Administration of oral GSH increased hepatic glutathione levels in: (i) rats fasted 48 hours, (ii) mice treated with GSH depletors, and (iii) mice treated with paracetamol (a drug which promotes a depletion of hepatic GSH followed by hepatic centrilobular necrosis). In these experiments, the animals were orally intubated with 1000 mg/kg body weight GSH. Mean pretreatment values in 48-hour fasted rats were 3.0-3.1 mmol/g fresh hepatic tissue. Mean values after treatment were 5.8, 4.2, and 7.0 mmol/g fresh hepatic tissue for 2.5, 10, and 24 hours post-treatment, respectively. Mice were given an oral dose of GSH (100 mg/kg) and concentrations of GSH were measured at 30, 45 and 60 min in blood plasma and after 1 hr in liver, kidney, heart, lung, brain, small intestine and skin. GSH concentrations in plasma increased from 30 mM to 75 mM within 30 min of oral GSH administration, consistent with a rapid flux of GSH from the intestinal lumen to plasma. No increases over control values were obtained in most tissues except lung over the same time course. Mice pretreated with the GSH synthesis inhibitor BSO had substantially decreased tissue concentrations of GSH, and oral administration of GSH to these animals resulted in statistically-significant increases in the GSH concentrations of kidney, heart, lung, brain, small intestine and skin but not in liver.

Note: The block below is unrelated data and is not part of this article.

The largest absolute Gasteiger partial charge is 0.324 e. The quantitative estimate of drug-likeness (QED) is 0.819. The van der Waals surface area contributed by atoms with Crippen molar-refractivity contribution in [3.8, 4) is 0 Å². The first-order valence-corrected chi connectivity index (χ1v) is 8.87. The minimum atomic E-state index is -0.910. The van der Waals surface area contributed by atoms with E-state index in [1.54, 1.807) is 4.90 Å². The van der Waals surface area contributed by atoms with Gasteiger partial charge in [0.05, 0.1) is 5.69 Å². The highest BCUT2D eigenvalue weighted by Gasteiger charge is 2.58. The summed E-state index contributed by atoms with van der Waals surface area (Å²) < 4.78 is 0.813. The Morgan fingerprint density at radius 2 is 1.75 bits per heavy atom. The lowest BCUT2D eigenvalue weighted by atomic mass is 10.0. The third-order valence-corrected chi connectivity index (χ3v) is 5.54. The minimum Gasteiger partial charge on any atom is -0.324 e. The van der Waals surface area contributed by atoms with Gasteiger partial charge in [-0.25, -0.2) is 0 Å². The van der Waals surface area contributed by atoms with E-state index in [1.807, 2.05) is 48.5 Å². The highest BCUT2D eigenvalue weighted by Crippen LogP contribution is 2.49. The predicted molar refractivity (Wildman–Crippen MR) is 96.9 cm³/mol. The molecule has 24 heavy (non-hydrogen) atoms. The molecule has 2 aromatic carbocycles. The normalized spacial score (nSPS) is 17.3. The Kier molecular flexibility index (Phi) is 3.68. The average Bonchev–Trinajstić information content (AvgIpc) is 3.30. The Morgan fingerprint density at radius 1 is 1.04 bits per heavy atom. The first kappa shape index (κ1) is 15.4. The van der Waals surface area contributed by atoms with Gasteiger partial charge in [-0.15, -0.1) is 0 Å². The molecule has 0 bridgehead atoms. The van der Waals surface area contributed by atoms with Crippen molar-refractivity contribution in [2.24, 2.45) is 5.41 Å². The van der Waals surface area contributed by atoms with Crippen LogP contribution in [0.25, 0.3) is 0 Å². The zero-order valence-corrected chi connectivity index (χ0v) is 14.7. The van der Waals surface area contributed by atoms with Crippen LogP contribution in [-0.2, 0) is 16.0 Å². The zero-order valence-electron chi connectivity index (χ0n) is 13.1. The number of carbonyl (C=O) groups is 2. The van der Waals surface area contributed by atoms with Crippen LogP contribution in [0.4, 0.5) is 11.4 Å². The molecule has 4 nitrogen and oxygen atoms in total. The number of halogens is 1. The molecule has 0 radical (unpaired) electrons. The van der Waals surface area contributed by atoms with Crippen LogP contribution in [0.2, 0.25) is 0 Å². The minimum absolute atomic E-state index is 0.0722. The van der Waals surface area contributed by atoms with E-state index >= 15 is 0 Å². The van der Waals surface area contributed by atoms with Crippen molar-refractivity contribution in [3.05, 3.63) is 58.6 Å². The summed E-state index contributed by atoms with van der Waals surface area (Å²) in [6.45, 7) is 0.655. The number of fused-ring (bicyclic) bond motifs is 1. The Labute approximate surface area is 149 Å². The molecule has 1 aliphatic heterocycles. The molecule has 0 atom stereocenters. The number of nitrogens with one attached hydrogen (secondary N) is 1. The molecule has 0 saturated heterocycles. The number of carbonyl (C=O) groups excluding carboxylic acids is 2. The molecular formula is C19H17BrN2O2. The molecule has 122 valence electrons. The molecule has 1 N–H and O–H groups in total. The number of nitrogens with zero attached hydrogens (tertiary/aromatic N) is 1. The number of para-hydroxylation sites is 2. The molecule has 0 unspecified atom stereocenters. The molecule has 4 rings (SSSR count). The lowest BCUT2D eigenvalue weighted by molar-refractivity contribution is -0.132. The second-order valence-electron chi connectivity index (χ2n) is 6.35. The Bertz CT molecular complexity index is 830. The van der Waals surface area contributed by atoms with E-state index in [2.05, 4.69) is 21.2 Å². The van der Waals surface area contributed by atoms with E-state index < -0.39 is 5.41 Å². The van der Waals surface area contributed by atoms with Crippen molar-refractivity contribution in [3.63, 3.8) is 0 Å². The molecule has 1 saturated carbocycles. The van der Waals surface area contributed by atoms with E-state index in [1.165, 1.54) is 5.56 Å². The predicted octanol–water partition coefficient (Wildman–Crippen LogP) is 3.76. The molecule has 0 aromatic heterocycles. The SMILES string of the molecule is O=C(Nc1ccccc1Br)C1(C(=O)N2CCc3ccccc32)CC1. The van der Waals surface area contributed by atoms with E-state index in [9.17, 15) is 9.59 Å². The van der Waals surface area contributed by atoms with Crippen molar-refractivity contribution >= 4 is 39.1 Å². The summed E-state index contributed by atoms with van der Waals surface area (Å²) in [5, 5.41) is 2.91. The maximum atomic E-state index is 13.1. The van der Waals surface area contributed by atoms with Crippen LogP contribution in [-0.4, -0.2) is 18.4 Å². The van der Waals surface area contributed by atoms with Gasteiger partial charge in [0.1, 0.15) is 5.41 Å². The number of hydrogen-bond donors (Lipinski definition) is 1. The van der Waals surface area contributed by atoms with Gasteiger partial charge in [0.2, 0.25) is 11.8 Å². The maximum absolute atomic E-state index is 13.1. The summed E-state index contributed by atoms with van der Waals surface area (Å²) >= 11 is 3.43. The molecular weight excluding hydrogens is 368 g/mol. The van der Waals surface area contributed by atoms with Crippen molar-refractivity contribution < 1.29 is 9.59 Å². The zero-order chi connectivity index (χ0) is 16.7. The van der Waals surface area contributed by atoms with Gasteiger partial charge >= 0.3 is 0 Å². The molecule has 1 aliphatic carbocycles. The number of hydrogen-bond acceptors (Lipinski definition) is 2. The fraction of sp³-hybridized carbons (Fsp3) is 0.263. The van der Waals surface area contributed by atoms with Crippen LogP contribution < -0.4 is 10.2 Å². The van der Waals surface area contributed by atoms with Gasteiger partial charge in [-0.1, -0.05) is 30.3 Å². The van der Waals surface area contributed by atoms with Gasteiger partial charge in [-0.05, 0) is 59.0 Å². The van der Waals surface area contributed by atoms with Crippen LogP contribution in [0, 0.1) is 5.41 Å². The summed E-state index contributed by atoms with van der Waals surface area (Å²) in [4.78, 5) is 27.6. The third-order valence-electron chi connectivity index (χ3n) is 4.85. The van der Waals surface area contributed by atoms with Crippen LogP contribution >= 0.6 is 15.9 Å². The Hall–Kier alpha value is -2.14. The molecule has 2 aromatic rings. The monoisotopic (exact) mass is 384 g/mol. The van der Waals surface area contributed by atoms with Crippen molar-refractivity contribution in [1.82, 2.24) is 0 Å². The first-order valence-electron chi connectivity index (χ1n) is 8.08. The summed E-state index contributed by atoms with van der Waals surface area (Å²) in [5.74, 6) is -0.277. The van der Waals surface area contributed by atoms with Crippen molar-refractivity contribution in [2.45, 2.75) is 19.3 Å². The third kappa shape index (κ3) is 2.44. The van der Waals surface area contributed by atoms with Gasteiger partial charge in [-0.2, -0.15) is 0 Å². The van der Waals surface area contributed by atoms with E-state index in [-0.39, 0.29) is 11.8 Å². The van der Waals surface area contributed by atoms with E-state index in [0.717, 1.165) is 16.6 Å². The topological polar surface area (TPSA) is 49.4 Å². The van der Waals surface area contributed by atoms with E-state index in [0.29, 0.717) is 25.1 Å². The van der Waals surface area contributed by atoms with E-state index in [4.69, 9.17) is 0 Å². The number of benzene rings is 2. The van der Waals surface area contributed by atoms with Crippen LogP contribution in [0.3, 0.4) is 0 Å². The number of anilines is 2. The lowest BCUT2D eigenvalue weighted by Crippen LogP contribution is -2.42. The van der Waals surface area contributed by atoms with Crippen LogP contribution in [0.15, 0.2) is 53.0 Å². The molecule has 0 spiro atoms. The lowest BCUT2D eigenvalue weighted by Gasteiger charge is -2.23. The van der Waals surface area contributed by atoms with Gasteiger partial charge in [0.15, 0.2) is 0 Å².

The kinetics and the effect of glutathione on plasma and urine sulphydryls were studied in ten healthy human volunteers. Following the intravenous infusion of 2000 mg/m2 of GSH the concentration of total glutathione in plasma increased from 17.5-13.4 mmol/Liter (mean =/- SD) to 823-326 mmol/Liter. The volume of distribution of exogenous glutathione was 176-107 Ml/Kg and the elimination rate constant was 0.063-0.027/minute, corresponding to a half-life of 14.1-9.2 minutes. Cysteine in plasma increased from 8.9-3.5 mmol/Liter to 114-45 mmol/Liter after the infusion. In spite of the increase in cysteine, the plasma concentration of total cyst(e)ine (i.e. cysteine, cystine, and mixed disulphides) decreased, suggesting an increased uptake of cysteine from plasma into cells. The urinary excretion of glutathione and of cyst(e)ine was increased 300-fold and 10-fold respectively, in the 90 minutes following the infusion.